First-time buyers:four ways Londoners can buy a home for less than £180k

You can still buy a home for less than £180k, and shared ownership is only one of your options...

Affordable housing is London’s big property issue. What exactly constitutes an affordable home?

According to a recent study by myhomemove, 76 per cent of Londoners polled believe that a truly affordable home should cost no more than £180,000. While the idea of finding a property — rather than a parking space — for less than that sum sounds unlikely, there are, in fact, options out there.

The most obvious is to buy a property being sold under shared ownership. Buying only a quarter or a third of a property is not everyone’s ideal, but it certainly is more affordable.


1. Go east, stay in Zone 2

Southern Housing has just launched a tranche of 25 shared-ownership homes at Bow River Village, east London. Prices start at just £117,250 for a 35 per cent share of a one-bedroom flat, and the cost of mortgage, rent, and service charge together add up to £1,260.

Two-bedroom homes start at £141,750, and the monthly cost works out at £1,526. Visit www.shgroup.org.uk for details.

Bow is worth looking at for its great location, midway between Stratford and Canary Wharf, with the City fringes just to its west, and the millions of pounds of regeneration money flowing inwards. It is in Zone 2, and is served by the Docklands Light Railway.

West — near leafy Kew

If you want a slightly leafier way of life, then Currell (www.currell.com) still has a few shared ownership homes left at Vincent Place in Isleworth, built on the site of the former West Thames College, and close to both Richmond and Kew Gardens.

Prices start at £143,500, and trains from Isleworth to Waterloo take less than 40 minutes.


2. All aboard

Another possibility is living afloat. A budget of between £140,000 and £180,000 would buy you a one-bedroom narrow boat plus mooring at a lovely central London marina such as Little Venice, Paddington Basin, Ice Wharf at King’s Cross, Kew Pier or Canary Wharf, according to Nigel Day of Riverhomes (www.riverhomes.co.uk). 

A typical narrow boat in this price range would be six feet wide and around sixty-six feet long, giving 300-400sq ft of living space, depending on its design.

Mr Day warned, however, that it is likely to be impossible to secure a mortgage for a boat, so the only way a first-time buyer is going to get one is with a gift or loan from a relative. 

If this is an option, there are also annual costs to consider. Mooring fees typically run at around £10,000 a year, insurance costs are high at around £1,000 per year and every seven or so years the boat will need taking into dock to have its hull scraped and repainted.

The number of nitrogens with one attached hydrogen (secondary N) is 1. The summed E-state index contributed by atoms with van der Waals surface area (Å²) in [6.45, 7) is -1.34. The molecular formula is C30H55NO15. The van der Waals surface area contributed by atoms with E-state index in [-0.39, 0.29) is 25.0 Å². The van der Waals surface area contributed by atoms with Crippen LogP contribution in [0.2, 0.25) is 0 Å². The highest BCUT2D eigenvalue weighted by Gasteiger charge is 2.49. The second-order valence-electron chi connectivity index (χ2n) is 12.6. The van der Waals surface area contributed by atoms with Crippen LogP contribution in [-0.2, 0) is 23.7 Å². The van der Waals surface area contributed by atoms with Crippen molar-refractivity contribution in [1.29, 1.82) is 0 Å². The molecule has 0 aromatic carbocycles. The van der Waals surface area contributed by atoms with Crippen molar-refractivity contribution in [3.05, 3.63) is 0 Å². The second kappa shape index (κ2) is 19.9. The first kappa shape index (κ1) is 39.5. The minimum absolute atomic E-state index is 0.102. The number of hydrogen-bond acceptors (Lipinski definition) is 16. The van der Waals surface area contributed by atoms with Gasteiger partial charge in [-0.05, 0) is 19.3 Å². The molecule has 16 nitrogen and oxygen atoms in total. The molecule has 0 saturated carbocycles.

So all things considered, it isn’t a cheap option — although compared with buying a flat in a location such as Little Venice or King’s Cross it is exceptionally good value.


3. Buying at auction

Auctions have a reputation of being a good source of value property, but Andrew Binstock, director and auctioneer of Auction House London, warns first-time buyers not to be fooled by temptingly low catalogue guide prices.

“Prices at auction start cheaper, but we get all the buyers to compete against each other,” he said. “Be under no illusion that anything is cheaper at an auction than it would be through an estate agent.”

Auction House London’s October sale, for example, had 50 London homes up for grabs.

Just three of them sold for less than £180,000 — a tiny one-bedroom house in Hoe Street, Walthamstow (£143,000); a three-bedroom flat in an ex-local authority block in Abbey Wood (£135,000) and a two-bedroom purpose-built flat in Plumstead (£170,000).

You’ll find dates and details of future Auction House London sales when you visit www.auctionhouselondon.co.uk — if  you do decide to bid, make sure you have a mortgage agreed in advance.

And remember, never buy a property without seeing it first.


4. Small is beautiful

The other budget option is to go small with a studio. A refurbished studio room in a Thirties mansion block in Balham High Road is on the market with Haart for £185,000 (haart.co.uk). Plumstead is another place to look for value. Its proximity to the regeneration going on at Woolwich Arsenal, not to mention the arrival of Crossrail in 2018, should help improve this run-down neighbourhood. 

2000-Studio-for-sale-in-Art-Deco-Ducane-Court-in-Balham-185k-hp.jpg
£185,000: studio flat in Du Cane Court, a Thirties block mansion near Balham Tube - through Haart (0845 899 9999)

 

While regeneration has not yet reached this south-east London outpost, Plumstead has many of the raw materials required. 

Plumstead Common and Winn’s Common add up to  about 100 acres, and there’s some good Victorian and Edwardian housing stock, although gastropubs and café culture have yet to arrive. 

Alan Ives (www.alanivesestatesse18.co.uk) is selling a one-bedroom flat in a period house in Plumstead High Street for £179,995, while Robinson Jackson has a one-bedroom flat in a former local authority block in Nightingale Place listed with a guide price of £160,000 (www.robinson-jackson.com).

Peabody housing association is spearheading a Plumstead regeneration plan, by award-winning architects Lifschutz Davidson Sandilands, with new homes and improvements to the High Street over the next five to 10 years.

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